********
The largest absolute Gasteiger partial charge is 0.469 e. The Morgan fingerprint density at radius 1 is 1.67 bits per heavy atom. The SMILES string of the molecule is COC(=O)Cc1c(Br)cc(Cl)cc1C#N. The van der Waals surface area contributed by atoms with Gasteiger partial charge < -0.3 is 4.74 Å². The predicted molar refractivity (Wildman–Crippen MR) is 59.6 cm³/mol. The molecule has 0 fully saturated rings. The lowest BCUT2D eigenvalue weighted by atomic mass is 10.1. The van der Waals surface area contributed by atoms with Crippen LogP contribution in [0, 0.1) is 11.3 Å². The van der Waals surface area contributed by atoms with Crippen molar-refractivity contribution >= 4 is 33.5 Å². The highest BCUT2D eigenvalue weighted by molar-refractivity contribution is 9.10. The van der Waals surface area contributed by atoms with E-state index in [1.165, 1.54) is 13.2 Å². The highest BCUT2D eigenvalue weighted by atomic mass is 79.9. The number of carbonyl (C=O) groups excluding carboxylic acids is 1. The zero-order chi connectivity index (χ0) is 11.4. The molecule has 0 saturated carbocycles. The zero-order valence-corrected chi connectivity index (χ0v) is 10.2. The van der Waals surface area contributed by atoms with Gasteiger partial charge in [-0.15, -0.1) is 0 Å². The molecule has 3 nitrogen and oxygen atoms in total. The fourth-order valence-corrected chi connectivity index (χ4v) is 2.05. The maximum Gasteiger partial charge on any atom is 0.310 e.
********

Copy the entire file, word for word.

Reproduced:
The largest absolute Gasteiger partial charge is 0.469 e. The Morgan fingerprint density at radius 1 is 1.67 bits per heavy atom. The SMILES string of the molecule is COC(=O)Cc1c(Br)cc(Cl)cc1C#N. The van der Waals surface area contributed by atoms with Gasteiger partial charge < -0.3 is 4.74 Å². The predicted molar refractivity (Wildman–Crippen MR) is 59.6 cm³/mol. The molecule has 0 fully saturated rings. The lowest BCUT2D eigenvalue weighted by atomic mass is 10.1. The van der Waals surface area contributed by atoms with Crippen LogP contribution in [0, 0.1) is 11.3 Å². The van der Waals surface area contributed by atoms with Crippen molar-refractivity contribution >= 4 is 33.5 Å². The highest BCUT2D eigenvalue weighted by molar-refractivity contribution is 9.10. The van der Waals surface area contributed by atoms with E-state index in [1.165, 1.54) is 13.2 Å². The highest BCUT2D eigenvalue weighted by atomic mass is 79.9. The number of carbonyl (C=O) groups excluding carboxylic acids is 1. The zero-order chi connectivity index (χ0) is 11.4. The molecule has 0 saturated carbocycles. The zero-order valence-corrected chi connectivity index (χ0v) is 10.2. The van der Waals surface area contributed by atoms with Gasteiger partial charge in [-0.15, -0.1) is 0 Å². The molecule has 3 nitrogen and oxygen atoms in total. The fourth-order valence-corrected chi connectivity index (χ4v) is 2.05. The maximum Gasteiger partial charge on any atom is 0.310 e.